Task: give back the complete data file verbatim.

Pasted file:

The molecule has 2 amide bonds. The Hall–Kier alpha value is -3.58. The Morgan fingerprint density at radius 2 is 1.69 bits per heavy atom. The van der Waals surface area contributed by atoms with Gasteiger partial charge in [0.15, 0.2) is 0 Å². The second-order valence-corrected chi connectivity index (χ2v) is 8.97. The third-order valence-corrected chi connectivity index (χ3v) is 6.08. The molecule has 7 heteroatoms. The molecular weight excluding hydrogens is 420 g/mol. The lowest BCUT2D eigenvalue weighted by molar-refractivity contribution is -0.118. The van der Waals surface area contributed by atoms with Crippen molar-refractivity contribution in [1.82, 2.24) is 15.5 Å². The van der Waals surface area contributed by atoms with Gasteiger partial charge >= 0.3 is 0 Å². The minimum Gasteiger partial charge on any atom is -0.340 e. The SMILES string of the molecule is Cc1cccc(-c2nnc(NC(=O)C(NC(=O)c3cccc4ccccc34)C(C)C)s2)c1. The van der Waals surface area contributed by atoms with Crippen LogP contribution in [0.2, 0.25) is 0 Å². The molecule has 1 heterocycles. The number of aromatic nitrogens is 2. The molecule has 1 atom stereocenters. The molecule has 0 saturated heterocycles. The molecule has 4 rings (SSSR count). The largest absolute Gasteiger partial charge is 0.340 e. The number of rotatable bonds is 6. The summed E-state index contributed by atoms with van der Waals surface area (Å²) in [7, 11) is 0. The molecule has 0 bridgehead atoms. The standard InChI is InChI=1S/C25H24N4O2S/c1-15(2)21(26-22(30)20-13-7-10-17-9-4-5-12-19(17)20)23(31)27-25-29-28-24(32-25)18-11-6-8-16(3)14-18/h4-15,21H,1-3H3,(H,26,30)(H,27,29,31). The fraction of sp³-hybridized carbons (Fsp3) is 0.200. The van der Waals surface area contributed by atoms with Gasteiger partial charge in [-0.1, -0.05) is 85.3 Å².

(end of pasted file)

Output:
The molecule has 2 amide bonds. The Hall–Kier alpha value is -3.58. The Morgan fingerprint density at radius 2 is 1.69 bits per heavy atom. The van der Waals surface area contributed by atoms with Gasteiger partial charge in [0.15, 0.2) is 0 Å². The second-order valence-corrected chi connectivity index (χ2v) is 8.97. The third-order valence-corrected chi connectivity index (χ3v) is 6.08. The molecule has 7 heteroatoms. The molecular weight excluding hydrogens is 420 g/mol. The lowest BCUT2D eigenvalue weighted by molar-refractivity contribution is -0.118. The van der Waals surface area contributed by atoms with Crippen molar-refractivity contribution in [1.82, 2.24) is 15.5 Å². The van der Waals surface area contributed by atoms with Gasteiger partial charge >= 0.3 is 0 Å². The minimum Gasteiger partial charge on any atom is -0.340 e. The SMILES string of the molecule is Cc1cccc(-c2nnc(NC(=O)C(NC(=O)c3cccc4ccccc34)C(C)C)s2)c1. The van der Waals surface area contributed by atoms with Crippen LogP contribution in [0.2, 0.25) is 0 Å². The molecule has 1 heterocycles. The number of aromatic nitrogens is 2. The molecule has 1 atom stereocenters. The molecule has 0 saturated heterocycles. The molecule has 4 rings (SSSR count). The largest absolute Gasteiger partial charge is 0.340 e. The number of rotatable bonds is 6. The summed E-state index contributed by atoms with van der Waals surface area (Å²) in [7, 11) is 0. The molecule has 0 bridgehead atoms. The standard InChI is InChI=1S/C25H24N4O2S/c1-15(2)21(26-22(30)20-13-7-10-17-9-4-5-12-19(17)20)23(31)27-25-29-28-24(32-25)18-11-6-8-16(3)14-18/h4-15,21H,1-3H3,(H,26,30)(H,27,29,31). The fraction of sp³-hybridized carbons (Fsp3) is 0.200. The van der Waals surface area contributed by atoms with Gasteiger partial charge in [-0.1, -0.05) is 85.3 Å².